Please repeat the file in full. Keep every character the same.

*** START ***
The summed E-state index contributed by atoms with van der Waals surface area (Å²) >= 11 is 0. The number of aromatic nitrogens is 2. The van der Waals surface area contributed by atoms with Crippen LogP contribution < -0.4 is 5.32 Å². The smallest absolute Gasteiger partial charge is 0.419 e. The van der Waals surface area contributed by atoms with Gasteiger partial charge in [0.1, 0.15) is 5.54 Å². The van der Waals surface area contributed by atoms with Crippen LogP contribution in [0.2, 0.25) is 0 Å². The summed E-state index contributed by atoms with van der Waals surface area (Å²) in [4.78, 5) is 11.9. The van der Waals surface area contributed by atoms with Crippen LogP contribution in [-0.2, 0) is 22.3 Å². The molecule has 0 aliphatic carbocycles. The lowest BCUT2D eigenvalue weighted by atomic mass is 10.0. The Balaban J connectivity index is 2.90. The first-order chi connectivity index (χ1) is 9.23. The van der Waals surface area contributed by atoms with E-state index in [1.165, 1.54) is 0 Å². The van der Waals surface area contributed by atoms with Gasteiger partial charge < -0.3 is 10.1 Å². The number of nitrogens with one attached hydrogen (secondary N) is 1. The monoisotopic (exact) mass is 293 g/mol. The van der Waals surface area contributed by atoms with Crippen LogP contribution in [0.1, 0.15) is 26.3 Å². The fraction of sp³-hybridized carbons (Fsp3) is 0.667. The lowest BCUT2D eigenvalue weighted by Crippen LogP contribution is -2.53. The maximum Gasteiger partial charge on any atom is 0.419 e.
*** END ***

The summed E-state index contributed by atoms with van der Waals surface area (Å²) >= 11 is 0. The number of aromatic nitrogens is 2. The van der Waals surface area contributed by atoms with Crippen LogP contribution < -0.4 is 5.32 Å². The smallest absolute Gasteiger partial charge is 0.419 e. The van der Waals surface area contributed by atoms with Gasteiger partial charge in [0.1, 0.15) is 5.54 Å². The van der Waals surface area contributed by atoms with Crippen LogP contribution in [0.2, 0.25) is 0 Å². The summed E-state index contributed by atoms with van der Waals surface area (Å²) in [4.78, 5) is 11.9. The van der Waals surface area contributed by atoms with Crippen LogP contribution in [-0.2, 0) is 22.3 Å². The molecule has 0 aliphatic carbocycles. The lowest BCUT2D eigenvalue weighted by atomic mass is 10.0. The Balaban J connectivity index is 2.90. The first-order chi connectivity index (χ1) is 9.23. The van der Waals surface area contributed by atoms with E-state index in [1.165, 1.54) is 0 Å². The van der Waals surface area contributed by atoms with Gasteiger partial charge < -0.3 is 10.1 Å². The number of nitrogens with one attached hydrogen (secondary N) is 1. The monoisotopic (exact) mass is 293 g/mol. The van der Waals surface area contributed by atoms with Crippen LogP contribution in [0.1, 0.15) is 26.3 Å². The fraction of sp³-hybridized carbons (Fsp3) is 0.667. The lowest BCUT2D eigenvalue weighted by Crippen LogP contribution is -2.53. The maximum Gasteiger partial charge on any atom is 0.419 e.